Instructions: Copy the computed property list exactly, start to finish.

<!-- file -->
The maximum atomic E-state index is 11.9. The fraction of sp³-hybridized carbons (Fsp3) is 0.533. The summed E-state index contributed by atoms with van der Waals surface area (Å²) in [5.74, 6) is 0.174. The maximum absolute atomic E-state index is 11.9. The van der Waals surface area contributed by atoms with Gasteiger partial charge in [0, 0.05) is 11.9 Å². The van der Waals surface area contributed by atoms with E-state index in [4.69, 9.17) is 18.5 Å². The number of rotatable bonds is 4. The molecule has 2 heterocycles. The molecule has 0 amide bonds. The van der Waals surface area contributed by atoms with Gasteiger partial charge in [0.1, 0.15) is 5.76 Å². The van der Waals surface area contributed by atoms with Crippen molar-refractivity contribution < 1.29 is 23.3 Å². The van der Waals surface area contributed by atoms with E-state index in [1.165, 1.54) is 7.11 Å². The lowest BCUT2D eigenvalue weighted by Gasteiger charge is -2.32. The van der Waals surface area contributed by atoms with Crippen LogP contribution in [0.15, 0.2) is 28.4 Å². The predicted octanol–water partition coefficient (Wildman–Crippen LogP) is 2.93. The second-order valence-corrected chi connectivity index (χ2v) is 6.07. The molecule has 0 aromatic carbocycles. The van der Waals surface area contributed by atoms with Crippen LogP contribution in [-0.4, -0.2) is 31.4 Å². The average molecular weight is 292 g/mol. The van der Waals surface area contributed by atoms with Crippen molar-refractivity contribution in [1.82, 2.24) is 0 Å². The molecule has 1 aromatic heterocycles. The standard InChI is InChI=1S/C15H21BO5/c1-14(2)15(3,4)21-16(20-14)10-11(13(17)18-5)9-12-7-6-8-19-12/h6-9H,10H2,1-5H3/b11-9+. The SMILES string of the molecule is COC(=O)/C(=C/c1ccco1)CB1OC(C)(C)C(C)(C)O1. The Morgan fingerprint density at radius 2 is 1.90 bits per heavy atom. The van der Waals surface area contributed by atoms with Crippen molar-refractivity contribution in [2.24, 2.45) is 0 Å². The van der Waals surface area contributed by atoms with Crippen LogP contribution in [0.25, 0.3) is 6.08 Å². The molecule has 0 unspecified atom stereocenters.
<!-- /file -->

The maximum atomic E-state index is 11.9. The fraction of sp³-hybridized carbons (Fsp3) is 0.533. The summed E-state index contributed by atoms with van der Waals surface area (Å²) in [5.74, 6) is 0.174. The maximum absolute atomic E-state index is 11.9. The van der Waals surface area contributed by atoms with Gasteiger partial charge in [0, 0.05) is 11.9 Å². The van der Waals surface area contributed by atoms with E-state index in [4.69, 9.17) is 18.5 Å². The number of rotatable bonds is 4. The molecule has 2 heterocycles. The molecule has 0 amide bonds. The van der Waals surface area contributed by atoms with Gasteiger partial charge in [0.1, 0.15) is 5.76 Å². The van der Waals surface area contributed by atoms with Crippen molar-refractivity contribution < 1.29 is 23.3 Å². The van der Waals surface area contributed by atoms with E-state index in [1.165, 1.54) is 7.11 Å². The lowest BCUT2D eigenvalue weighted by Gasteiger charge is -2.32. The van der Waals surface area contributed by atoms with Crippen LogP contribution in [0.15, 0.2) is 28.4 Å². The predicted octanol–water partition coefficient (Wildman–Crippen LogP) is 2.93. The second-order valence-corrected chi connectivity index (χ2v) is 6.07. The molecule has 0 aromatic carbocycles. The van der Waals surface area contributed by atoms with Crippen LogP contribution in [-0.4, -0.2) is 31.4 Å². The average molecular weight is 292 g/mol. The van der Waals surface area contributed by atoms with Crippen molar-refractivity contribution in [1.82, 2.24) is 0 Å². The molecule has 1 aromatic heterocycles. The standard InChI is InChI=1S/C15H21BO5/c1-14(2)15(3,4)21-16(20-14)10-11(13(17)18-5)9-12-7-6-8-19-12/h6-9H,10H2,1-5H3/b11-9+. The SMILES string of the molecule is COC(=O)/C(=C/c1ccco1)CB1OC(C)(C)C(C)(C)O1. The Morgan fingerprint density at radius 2 is 1.90 bits per heavy atom. The van der Waals surface area contributed by atoms with Crippen molar-refractivity contribution in [2.24, 2.45) is 0 Å². The van der Waals surface area contributed by atoms with Crippen LogP contribution in [0.25, 0.3) is 6.08 Å². The molecule has 0 unspecified atom stereocenters.